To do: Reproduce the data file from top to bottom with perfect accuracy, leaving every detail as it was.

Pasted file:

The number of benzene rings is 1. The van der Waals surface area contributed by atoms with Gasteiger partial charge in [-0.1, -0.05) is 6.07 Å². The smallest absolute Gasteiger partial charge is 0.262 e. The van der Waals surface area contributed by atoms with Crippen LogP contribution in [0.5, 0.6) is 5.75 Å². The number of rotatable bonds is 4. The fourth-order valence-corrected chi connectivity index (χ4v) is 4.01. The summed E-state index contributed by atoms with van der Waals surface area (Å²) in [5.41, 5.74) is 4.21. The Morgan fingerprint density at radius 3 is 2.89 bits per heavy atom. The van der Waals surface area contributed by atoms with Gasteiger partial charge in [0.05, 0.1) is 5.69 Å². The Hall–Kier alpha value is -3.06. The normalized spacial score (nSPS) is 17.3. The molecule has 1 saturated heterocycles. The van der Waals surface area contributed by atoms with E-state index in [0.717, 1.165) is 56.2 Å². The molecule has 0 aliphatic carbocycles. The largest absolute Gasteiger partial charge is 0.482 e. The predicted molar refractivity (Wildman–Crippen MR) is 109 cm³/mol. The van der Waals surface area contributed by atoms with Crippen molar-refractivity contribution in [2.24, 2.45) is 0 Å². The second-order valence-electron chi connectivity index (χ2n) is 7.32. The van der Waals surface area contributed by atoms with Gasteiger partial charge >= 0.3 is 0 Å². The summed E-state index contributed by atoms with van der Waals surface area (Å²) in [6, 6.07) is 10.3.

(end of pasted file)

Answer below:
The number of benzene rings is 1. The van der Waals surface area contributed by atoms with Gasteiger partial charge in [-0.1, -0.05) is 6.07 Å². The smallest absolute Gasteiger partial charge is 0.262 e. The van der Waals surface area contributed by atoms with Crippen LogP contribution in [0.5, 0.6) is 5.75 Å². The number of rotatable bonds is 4. The fourth-order valence-corrected chi connectivity index (χ4v) is 4.01. The summed E-state index contributed by atoms with van der Waals surface area (Å²) in [5.41, 5.74) is 4.21. The Morgan fingerprint density at radius 3 is 2.89 bits per heavy atom. The van der Waals surface area contributed by atoms with Gasteiger partial charge in [0.05, 0.1) is 5.69 Å². The Hall–Kier alpha value is -3.06. The normalized spacial score (nSPS) is 17.3. The molecule has 1 saturated heterocycles. The van der Waals surface area contributed by atoms with E-state index in [0.717, 1.165) is 56.2 Å². The molecule has 0 aliphatic carbocycles. The largest absolute Gasteiger partial charge is 0.482 e. The predicted molar refractivity (Wildman–Crippen MR) is 109 cm³/mol. The van der Waals surface area contributed by atoms with Crippen molar-refractivity contribution in [2.24, 2.45) is 0 Å². The second-order valence-electron chi connectivity index (χ2n) is 7.32. The van der Waals surface area contributed by atoms with Gasteiger partial charge >= 0.3 is 0 Å². The summed E-state index contributed by atoms with van der Waals surface area (Å²) in [6, 6.07) is 10.3.